Poverty, Inequality and Conflict
While there is a general view that poverty and inequality can lead to conflict and are therefore in this sense security issues, the precise nature of the links is less well appreciated. Focusing on conflicts within states, this paper draws out the links based on the recent economics literature, and discusses their implications for policy. It is argued that while inequality is a natural concomitant of economic processes, particularly those driven by the market, its implications for security emerge when unequal outcomes align with socio-political cleavages. Such an alignment can turn a benign outcome, in which increasing inequality might even help economic efficiency, into one in which conflict worsens the climate for investment even before, in the extreme, a collapse of the social order. A careful assessment of the intersection between economic outcomes and social divisions is necessary in designing policies and interventions for growth and poverty reduction.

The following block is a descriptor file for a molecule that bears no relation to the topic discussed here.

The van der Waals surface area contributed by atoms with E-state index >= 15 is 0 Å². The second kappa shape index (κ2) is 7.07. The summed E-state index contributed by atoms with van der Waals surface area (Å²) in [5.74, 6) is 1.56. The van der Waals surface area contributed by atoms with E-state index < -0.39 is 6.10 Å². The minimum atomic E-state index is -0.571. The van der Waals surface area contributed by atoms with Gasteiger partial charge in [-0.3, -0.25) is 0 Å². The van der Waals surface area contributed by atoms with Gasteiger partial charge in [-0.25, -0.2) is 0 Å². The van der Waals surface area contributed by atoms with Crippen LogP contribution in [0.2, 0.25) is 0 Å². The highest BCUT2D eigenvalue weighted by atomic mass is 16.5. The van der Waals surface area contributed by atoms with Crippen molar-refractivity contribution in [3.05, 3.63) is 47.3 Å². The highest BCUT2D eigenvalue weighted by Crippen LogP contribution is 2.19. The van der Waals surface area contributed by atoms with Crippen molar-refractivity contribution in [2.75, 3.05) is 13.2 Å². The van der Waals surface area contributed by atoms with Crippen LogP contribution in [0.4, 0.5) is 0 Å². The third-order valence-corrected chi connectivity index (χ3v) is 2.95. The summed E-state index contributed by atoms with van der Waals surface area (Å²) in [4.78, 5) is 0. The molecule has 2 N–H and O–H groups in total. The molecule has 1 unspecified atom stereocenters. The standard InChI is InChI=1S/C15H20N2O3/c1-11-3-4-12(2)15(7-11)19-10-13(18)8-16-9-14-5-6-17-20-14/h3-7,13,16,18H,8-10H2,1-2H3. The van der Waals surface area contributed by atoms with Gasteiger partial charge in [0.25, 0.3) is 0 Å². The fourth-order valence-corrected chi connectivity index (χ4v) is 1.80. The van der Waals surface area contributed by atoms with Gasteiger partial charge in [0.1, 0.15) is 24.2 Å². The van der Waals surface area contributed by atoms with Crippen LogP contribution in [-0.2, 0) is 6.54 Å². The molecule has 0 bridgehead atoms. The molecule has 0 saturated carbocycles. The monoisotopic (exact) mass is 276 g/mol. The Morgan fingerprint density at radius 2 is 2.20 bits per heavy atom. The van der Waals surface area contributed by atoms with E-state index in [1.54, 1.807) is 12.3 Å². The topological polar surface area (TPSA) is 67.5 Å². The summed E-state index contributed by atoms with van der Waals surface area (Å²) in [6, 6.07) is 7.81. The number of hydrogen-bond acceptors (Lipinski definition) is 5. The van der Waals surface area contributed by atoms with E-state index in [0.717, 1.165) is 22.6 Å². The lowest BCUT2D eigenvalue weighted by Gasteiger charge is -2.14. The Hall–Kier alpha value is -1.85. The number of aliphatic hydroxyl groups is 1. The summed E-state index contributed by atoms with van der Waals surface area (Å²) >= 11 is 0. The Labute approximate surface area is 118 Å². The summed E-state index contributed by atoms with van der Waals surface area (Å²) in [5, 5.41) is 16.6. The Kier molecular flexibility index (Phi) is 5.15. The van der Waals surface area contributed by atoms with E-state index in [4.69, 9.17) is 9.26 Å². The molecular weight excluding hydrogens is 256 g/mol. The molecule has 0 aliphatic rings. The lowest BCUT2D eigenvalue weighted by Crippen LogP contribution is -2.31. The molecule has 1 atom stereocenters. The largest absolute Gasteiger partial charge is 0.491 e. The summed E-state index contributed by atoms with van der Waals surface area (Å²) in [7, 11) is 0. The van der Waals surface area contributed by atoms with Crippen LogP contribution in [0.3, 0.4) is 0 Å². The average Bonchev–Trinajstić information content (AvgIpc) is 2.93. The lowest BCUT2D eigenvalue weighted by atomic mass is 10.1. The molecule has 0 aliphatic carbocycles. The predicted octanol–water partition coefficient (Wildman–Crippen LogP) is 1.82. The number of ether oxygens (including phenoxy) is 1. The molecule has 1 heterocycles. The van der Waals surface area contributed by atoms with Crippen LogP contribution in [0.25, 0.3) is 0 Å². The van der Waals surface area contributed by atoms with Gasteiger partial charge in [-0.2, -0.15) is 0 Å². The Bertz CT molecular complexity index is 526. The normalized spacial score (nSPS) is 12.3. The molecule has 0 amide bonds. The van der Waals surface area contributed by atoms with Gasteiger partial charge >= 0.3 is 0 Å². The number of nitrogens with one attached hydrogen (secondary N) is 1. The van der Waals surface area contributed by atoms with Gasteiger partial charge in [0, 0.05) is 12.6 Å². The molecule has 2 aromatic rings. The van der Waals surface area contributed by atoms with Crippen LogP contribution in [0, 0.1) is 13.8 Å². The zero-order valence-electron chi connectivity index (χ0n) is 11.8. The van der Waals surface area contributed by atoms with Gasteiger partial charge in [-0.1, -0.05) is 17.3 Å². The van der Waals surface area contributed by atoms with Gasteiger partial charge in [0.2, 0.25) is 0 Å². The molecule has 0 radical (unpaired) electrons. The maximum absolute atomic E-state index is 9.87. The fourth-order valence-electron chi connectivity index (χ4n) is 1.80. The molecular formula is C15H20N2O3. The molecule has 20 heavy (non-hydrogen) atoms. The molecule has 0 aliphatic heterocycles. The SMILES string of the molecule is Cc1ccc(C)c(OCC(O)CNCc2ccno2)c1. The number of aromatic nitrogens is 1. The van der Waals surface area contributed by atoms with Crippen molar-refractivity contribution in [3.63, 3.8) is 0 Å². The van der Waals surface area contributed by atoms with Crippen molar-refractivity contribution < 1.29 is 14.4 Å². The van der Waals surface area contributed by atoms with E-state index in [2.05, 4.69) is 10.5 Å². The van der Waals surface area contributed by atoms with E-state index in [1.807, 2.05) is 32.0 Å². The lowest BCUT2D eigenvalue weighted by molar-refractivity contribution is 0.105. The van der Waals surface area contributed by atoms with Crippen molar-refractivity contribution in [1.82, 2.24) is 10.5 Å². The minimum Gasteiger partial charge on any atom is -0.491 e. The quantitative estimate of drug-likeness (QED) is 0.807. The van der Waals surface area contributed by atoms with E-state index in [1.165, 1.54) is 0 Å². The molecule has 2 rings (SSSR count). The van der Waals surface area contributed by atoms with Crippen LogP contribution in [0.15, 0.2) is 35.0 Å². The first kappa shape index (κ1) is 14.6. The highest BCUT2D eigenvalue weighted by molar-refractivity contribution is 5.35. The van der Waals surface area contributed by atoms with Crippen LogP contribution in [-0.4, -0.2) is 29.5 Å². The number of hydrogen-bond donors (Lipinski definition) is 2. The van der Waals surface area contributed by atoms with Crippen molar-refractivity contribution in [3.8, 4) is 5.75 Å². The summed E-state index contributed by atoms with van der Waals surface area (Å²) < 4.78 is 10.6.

WP 2007-01 February 2007
Charles H. Dyson School of Applied Economics and Management, Cornell University